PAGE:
The summer of 2001 turned out to be a watershed in my development of my love of the architecture of America’s past. Through shear coincidence, my industry’s national convention was held in St. Louis, and I found myself in the unique, and fascinating role of being a tourist in the very city I grew up in. But was it the same city? The “city” I grew up in was West St. Louis County, literally twenty miles from Downtown St. Louis. Never, in the eleven years before college that I lived in St. Louis had I once simply strolled the streets of Downtown. What I found, quite frankly, amazed me: I still remember wandering into the lobbies of the Union Trust, Security and Chemical Buildings. One of my most distinct memories is buying a Coke from the Walgreens in the now destroyed Century Building.
The Chemical Building, Downtown St. Louis
Years later, after initial forays into the city while home on vacation from Washington, DC, I slowly realized that St. Louis was where I should return to eventually. I came back in December of 2006 and found that the old St. Louis I remembered was still here in bits and pieces, but yet a new and exciting, and to be honest, an old and exciting, St. Louis had grown up in the ten years that I had been gone. In May of 2007, I began the St. Louis Patina Blog, and despite one moment where I lost my motivation to continue, I’ve never looked back.
How the Site is Organized
I have tried to break away from the standard, late 20th Century designations and borders. I still have North St. Louis and South St. Louis sections, but I also created a Central St. Louis section of this website. I believe this city needs to get over the tired idea of the city consisting as a north and south half, when the reality is much more nuanced.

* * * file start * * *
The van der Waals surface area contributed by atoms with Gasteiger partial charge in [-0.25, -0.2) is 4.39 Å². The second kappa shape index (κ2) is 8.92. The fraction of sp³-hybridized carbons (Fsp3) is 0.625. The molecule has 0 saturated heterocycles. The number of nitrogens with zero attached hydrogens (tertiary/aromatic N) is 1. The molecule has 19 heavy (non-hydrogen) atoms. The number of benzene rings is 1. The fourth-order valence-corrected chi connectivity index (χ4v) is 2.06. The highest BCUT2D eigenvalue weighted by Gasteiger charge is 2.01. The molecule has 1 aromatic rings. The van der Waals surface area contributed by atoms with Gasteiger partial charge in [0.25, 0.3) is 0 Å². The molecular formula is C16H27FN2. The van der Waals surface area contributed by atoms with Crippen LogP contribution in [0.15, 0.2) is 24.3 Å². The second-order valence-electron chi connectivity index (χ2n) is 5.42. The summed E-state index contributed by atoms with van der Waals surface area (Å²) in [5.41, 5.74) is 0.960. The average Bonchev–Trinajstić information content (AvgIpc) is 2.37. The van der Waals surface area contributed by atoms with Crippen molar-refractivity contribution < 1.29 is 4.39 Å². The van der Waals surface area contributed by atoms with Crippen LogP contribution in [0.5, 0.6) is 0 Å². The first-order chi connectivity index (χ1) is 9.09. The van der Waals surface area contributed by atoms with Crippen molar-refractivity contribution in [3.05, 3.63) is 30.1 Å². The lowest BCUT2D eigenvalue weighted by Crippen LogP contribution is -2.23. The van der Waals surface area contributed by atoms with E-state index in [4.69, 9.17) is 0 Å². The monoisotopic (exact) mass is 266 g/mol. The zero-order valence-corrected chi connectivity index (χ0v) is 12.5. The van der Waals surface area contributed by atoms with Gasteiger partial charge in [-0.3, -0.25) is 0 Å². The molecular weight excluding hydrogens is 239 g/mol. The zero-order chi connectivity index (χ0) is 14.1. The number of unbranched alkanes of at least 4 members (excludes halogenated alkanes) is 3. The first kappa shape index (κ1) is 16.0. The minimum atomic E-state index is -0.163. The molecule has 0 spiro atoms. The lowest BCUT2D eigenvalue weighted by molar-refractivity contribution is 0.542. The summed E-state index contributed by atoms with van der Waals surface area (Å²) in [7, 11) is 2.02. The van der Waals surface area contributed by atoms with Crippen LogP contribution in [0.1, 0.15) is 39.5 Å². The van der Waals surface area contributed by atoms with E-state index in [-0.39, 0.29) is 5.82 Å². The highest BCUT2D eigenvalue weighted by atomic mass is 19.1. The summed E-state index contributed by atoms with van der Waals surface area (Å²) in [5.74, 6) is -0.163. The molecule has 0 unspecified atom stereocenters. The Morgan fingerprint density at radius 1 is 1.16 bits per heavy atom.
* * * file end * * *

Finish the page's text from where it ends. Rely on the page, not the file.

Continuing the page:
I also took the liberty to gerrymander the boundaries of neighborhoods to reflect a more historical and realistic approach to the way neighborhoods exist as urban villages interacting with each other. I apologize if your neighborhood was edited out of existence, or if you feel like you don’t live in the neighborhood I say you do. For example, I consolidated the Dogtown neighborhood into one, cogent whole, ignoring the three or four smaller neighborhoods that the city claims to exist. Talking to people who grew up in Dogtown, no one ever called their neighborhood Clayton-Tamm or any of that nonsense. Likewise, I admit to not knowing a lot about large portions of the city; I just have never been down the streets of a vast majority of the city. The purpose of this site is to celebrate and explore in an honest manner the architectural and human accomplishments of the city, and to rail against the forces who are attempting to destroy them in a vague, senseless attempt to turn the city into the suburbs.
Also, I do not abjectly hate the suburbs of St. Louis, and see in them many triumphs of great architecture and occasionaly great urban design. Other portions of the site feature the good and bad of all parts of the St. Louis area from Chesterfield to Webster Groves, from Granite City to New Town St. Charles. Finally, as a break from the St. Louis area and to form comparisons and contrasts, other cities I have visited in extensus such as Chicago and New York are featured. If you have something to contribute to this site, such as photographs of your favorite buildings that you would like to see on my website, feel free to contact me about the possibility. Likewise, if you have an essay or memories you’d like to share about growing up or just moving to St. Louis, I would love to put them on my site. Conversely, I do not want stories about how your beloved neighborhood went down hill when “those people” moved in; my website seeks to address the failure of America’s urban core in the last sixty years, not to assign blame to one racial, ethnic or economic group. In truth, everyone in America has dropped the ball over the last half century in regards to this nation’s cities, and everyone will have to work together to restore their greatness.
Chris Naffziger, Originally Written Fall 2008, Revised Early 2012